Towards pain free, cost-effective and efficient cancer treatments with the help of artificial intelligence
Anyone can name someone close and dear to them who has suffered from cancer. Although, the advances of medical knowledge, has made cancer treatable in many cases, the treatment itself can be invasive and painful.
Targeted treatments have been long discussed to replace the more traditional interventions. In these targeted treatments, nanoparticles are used to carry the drug to the site of the cancerous tumour. This approach leads to least possible side effects. However, designing an efficient nanoparticle is a main scientific bottleneck.
A team of international students of the Erasmus Mundus Joint Master Degree Programme on the Engineering of Data-intensive Intelligent Software Systems (EDISS) at Åbo Akademi University recently published a paper titled “Predicting efficacy of drug-carrier nanoparticle designs for cancer treatment: a machine learning-based solution” in the Nature’s Scientific report. The team of students included Md Raisul Kibria, Refo Ilmiya Akbar, Poonam Nidadavolu, Oksana Havryliuk. The work was supervised by Sébastien Lafond and Sepinoud Azimi from the Department of Information Technology. The paper focused on proposing smart solutions for targeted cancer treatment.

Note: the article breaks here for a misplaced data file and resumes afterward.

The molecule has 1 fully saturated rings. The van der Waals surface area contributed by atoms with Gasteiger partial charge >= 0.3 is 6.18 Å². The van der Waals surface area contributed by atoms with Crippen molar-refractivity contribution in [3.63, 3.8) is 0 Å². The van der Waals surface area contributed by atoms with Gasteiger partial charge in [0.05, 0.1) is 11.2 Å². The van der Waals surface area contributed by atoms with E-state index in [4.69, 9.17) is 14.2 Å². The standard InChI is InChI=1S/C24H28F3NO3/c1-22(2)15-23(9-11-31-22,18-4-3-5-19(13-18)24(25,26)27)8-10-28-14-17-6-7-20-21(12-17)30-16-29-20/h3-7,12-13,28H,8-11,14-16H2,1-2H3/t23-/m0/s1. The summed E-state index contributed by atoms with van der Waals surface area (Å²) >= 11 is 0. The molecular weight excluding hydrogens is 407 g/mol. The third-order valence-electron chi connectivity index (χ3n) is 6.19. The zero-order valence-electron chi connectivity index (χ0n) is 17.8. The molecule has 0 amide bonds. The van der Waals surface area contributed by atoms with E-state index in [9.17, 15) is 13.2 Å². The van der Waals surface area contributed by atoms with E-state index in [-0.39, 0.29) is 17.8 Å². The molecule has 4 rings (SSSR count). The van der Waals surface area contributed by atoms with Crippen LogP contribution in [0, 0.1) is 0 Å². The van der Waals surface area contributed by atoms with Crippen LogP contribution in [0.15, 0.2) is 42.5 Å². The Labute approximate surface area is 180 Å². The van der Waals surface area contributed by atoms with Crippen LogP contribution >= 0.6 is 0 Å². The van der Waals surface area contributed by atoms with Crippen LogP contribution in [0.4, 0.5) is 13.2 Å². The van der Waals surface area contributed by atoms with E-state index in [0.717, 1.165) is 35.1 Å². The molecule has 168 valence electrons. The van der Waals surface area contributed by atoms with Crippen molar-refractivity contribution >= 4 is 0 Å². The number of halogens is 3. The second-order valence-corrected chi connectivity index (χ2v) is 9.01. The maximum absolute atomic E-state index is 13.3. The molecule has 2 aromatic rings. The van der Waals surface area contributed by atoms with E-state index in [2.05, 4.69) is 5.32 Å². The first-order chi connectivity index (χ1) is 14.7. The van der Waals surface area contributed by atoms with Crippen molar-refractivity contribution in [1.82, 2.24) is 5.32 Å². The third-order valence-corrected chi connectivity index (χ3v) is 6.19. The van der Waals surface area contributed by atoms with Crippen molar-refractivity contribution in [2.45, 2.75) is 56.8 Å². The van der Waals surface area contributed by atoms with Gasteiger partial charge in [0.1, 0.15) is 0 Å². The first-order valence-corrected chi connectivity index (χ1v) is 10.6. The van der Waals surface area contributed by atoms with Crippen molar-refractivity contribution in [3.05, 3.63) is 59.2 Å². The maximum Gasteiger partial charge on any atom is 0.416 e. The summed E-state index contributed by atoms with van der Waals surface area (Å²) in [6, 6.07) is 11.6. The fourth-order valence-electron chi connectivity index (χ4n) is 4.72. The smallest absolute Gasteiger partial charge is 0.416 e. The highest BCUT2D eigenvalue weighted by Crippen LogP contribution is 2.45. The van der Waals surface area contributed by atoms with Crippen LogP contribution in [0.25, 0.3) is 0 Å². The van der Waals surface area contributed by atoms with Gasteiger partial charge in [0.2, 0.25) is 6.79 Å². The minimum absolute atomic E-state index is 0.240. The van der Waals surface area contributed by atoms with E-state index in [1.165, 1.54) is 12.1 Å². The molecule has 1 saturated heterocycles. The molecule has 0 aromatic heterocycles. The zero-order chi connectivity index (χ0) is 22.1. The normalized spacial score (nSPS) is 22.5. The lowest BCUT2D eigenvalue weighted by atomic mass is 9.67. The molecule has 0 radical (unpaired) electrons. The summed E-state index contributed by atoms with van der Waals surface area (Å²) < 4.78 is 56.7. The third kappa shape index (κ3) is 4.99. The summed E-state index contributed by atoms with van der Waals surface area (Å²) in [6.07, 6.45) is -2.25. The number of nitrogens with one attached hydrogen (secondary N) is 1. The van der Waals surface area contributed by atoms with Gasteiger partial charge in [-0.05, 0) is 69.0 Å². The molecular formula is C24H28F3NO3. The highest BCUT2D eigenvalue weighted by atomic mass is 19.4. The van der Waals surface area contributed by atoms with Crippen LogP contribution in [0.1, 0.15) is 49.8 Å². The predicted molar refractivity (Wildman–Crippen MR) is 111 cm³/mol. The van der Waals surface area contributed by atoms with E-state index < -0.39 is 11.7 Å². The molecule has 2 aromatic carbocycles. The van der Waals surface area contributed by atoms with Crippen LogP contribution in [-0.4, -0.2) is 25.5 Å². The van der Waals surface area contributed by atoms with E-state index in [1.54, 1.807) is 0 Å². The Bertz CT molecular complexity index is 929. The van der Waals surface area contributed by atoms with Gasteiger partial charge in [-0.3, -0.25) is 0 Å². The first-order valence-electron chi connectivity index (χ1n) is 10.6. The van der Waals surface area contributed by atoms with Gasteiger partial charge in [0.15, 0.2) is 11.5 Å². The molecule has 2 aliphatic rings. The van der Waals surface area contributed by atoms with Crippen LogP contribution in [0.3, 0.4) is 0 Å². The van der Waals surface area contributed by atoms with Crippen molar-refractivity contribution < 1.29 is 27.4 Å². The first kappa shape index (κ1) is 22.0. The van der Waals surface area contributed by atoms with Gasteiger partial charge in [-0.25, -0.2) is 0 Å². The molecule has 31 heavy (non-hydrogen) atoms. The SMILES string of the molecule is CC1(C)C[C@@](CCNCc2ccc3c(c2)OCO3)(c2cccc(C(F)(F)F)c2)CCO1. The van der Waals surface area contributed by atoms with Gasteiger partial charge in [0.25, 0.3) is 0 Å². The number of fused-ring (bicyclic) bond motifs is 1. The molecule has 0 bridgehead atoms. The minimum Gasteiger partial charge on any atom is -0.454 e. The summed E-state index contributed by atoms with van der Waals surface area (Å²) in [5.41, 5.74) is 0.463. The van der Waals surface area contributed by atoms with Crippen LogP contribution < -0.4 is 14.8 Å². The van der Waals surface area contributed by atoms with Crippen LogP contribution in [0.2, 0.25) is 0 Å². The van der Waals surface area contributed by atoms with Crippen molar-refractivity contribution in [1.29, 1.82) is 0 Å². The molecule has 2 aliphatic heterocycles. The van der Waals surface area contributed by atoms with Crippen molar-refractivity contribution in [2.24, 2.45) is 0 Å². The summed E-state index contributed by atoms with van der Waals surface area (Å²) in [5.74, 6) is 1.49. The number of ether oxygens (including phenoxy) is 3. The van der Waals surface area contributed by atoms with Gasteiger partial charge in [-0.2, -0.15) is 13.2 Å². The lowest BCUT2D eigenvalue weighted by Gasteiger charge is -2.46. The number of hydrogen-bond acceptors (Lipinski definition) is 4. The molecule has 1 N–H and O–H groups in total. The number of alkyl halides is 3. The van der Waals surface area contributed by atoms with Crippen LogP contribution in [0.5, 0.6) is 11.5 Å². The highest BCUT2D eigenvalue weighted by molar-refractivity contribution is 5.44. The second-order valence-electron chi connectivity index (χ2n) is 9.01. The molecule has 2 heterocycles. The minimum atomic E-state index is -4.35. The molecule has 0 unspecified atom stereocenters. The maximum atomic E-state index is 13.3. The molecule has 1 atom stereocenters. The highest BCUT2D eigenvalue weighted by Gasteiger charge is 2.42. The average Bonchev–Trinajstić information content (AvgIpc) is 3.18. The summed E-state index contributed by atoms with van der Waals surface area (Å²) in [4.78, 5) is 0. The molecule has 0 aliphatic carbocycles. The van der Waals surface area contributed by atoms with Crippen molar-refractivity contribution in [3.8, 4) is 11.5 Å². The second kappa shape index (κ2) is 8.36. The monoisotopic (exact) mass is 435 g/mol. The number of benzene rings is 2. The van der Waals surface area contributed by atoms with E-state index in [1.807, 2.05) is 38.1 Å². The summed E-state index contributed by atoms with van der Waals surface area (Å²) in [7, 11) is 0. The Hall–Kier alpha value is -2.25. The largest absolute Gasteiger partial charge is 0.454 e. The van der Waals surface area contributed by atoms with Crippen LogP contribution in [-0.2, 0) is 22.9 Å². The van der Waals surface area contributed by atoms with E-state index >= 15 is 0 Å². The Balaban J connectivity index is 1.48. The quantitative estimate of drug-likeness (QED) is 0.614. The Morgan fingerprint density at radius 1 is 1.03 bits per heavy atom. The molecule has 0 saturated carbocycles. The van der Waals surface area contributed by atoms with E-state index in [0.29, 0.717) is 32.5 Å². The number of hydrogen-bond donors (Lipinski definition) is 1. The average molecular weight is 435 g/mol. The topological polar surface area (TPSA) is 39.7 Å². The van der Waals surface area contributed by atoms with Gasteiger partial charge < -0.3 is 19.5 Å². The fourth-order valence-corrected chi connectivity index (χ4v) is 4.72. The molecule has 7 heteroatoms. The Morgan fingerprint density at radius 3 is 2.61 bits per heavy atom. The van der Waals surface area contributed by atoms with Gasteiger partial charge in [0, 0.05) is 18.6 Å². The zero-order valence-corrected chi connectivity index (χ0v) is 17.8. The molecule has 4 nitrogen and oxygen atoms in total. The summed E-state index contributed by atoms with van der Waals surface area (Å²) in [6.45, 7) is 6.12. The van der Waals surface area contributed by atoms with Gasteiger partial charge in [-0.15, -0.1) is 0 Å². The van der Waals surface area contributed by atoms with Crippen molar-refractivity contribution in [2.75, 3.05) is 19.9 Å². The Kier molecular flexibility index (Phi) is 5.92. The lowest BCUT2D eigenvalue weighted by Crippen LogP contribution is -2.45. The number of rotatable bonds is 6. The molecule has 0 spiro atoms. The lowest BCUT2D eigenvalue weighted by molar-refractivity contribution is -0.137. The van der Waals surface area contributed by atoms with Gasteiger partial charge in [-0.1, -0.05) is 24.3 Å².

The paper proposes an AI-based approach to design efficient drug carrier nanoparticles. The model uses deep learning architecture to predict the solvent accessible surface area (SASA) of a nanoparticle (NP), denoting its efficacy – in a few seconds compared to previous existing tools which could calculate the value in a week time.
”The impact of this research is multifold. On one hand, it is a very significant step towards pain-free cancer treatment. On the other hand, the outcome of this research also makes the design of nanoparticle drug carriers cost-effective. The existing solutions heavily rely on trial and error, and a huge number of resources, in terms of material, human resources and computational resources could be saved by utilizing the solution proposed in this study. This is a big leap towards pain-free cancer treatment and cost-effective nanoparticle design that could be extended to the other fields”, says Sepinoud Azimi.
EDISS is a prestigious EU funded joint international MSc programme with three partners, University of the Balearic Islands, University of L’Aquila and Mälardalen University.
During a one-year project-based course in the EDISS curriculum, teams of 3–4 students worked on real life problem. Several of the projects have resulted to a peer-reviewed publication in international journals and conferences.